On the sawngthaew headed north to Pak Lai, it was a beautiful day and I had a great spot out the back of the truck to take it all in. I felt great, too, beginning to get excited in anticipation of what lay ahead and also just being in the moment.
We passed the small
. As we passed Tak Daet, I thought
What was she doing, now? How had she fared since we met three years before? Nam Kay Bridge
Tuk-Tuk driver Lou was at Pak Lai’s southern transit center as we rolled in and I got in with the group he was transporting.
This time, I decided to go back to the Sayadeth, part for the wi-fi that worked on the ground floor (but still not in room #8), part for the south-facing room, and part to continue my acquaintance with the owners of Khemkhong restaurant, who also owned Sayadeth guesthouse.
After doing my laundry, a shower and change of clothes, I went over to Seng Chalerm’s Mekong-view restaurant where the 130 ML bottles of Beer Lao were still 10K Kip. I had one while renewing my acquaintance with the owners there.
Then I moved on to the port area in hopes I could have a bit more privacy and hang out at that sleepy restaurant above the dock and ramp. It turns out that it is now a catering spot for weddings and big functions – one of which was in progress, complete with double decker buses, people dressed up and even a few Lao army uniforms scattered about. So, I walked over to the port’s small service store on the other side of the ramp, where my Beer Lao was a staggering 13K Kip – the most I’ve ever had to pay anywhere in Lao.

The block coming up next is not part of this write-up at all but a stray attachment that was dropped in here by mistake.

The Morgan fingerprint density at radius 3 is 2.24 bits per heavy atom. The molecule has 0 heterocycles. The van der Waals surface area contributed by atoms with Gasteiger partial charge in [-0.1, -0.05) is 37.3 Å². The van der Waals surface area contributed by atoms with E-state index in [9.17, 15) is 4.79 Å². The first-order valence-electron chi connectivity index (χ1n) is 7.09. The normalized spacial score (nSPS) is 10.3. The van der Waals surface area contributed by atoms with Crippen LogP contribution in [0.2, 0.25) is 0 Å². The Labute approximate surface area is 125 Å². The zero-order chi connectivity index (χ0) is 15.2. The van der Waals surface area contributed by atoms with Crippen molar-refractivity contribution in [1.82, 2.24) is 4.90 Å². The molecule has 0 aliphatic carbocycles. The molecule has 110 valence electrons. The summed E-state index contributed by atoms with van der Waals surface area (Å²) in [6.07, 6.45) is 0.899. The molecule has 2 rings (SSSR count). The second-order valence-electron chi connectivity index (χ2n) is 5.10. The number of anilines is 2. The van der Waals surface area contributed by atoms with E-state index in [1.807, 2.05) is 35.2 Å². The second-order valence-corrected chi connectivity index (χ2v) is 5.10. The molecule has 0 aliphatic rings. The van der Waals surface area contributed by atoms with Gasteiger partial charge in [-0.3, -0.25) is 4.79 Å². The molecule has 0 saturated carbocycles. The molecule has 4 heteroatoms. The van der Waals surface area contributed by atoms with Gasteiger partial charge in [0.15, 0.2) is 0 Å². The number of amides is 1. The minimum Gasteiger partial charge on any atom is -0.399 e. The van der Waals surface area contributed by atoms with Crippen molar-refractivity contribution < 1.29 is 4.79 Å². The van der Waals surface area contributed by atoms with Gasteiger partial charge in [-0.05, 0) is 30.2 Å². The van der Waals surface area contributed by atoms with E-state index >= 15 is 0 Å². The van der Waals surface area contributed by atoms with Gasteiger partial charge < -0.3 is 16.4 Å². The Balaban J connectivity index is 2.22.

I called Duangtar and set up a rendezvous for after school let out. Then, I went to the outdoor market and bought some ping gai (barbeque chicken) and fried bread. These I ate over at PL2, on the banks of the
Mekong, looking down on Heuan
Phair Tha Phow. It was closed, so I headed back to Pak Lai. Having previously
noted that the Mekong Restaurant was open, I went in and had another beer while
waiting for Duangtar and some of his students. The Mekong Restaurant had been
closed the past couple of times I’d been in Pak Lai.
Duangtar and three of his students soon arrived – Dao, Samneuk and one other guy whose name I forget. They also seemed to bring the rain with them. After switching tables two times to get out from under it, we quickly walked through a break in the rain, down to Khemkhong for dinner.
(a look back at the port when the rain started to roll in)
At Khemkhong, we had a good meal, protected from the rain, with plenty of food and beer. We even invited a German cyclist to join us and I reminded Duangtar, Dao and Samneuk about the similar way we four had met just the previous year.
After we made plans for the next day and my friends and the cyclist departed, I had another beer while I availed myself of the restaurant’s wi-fi. I got caught up on world events, communications and how Thip was faring without me. Given the rain, I had the place to myself.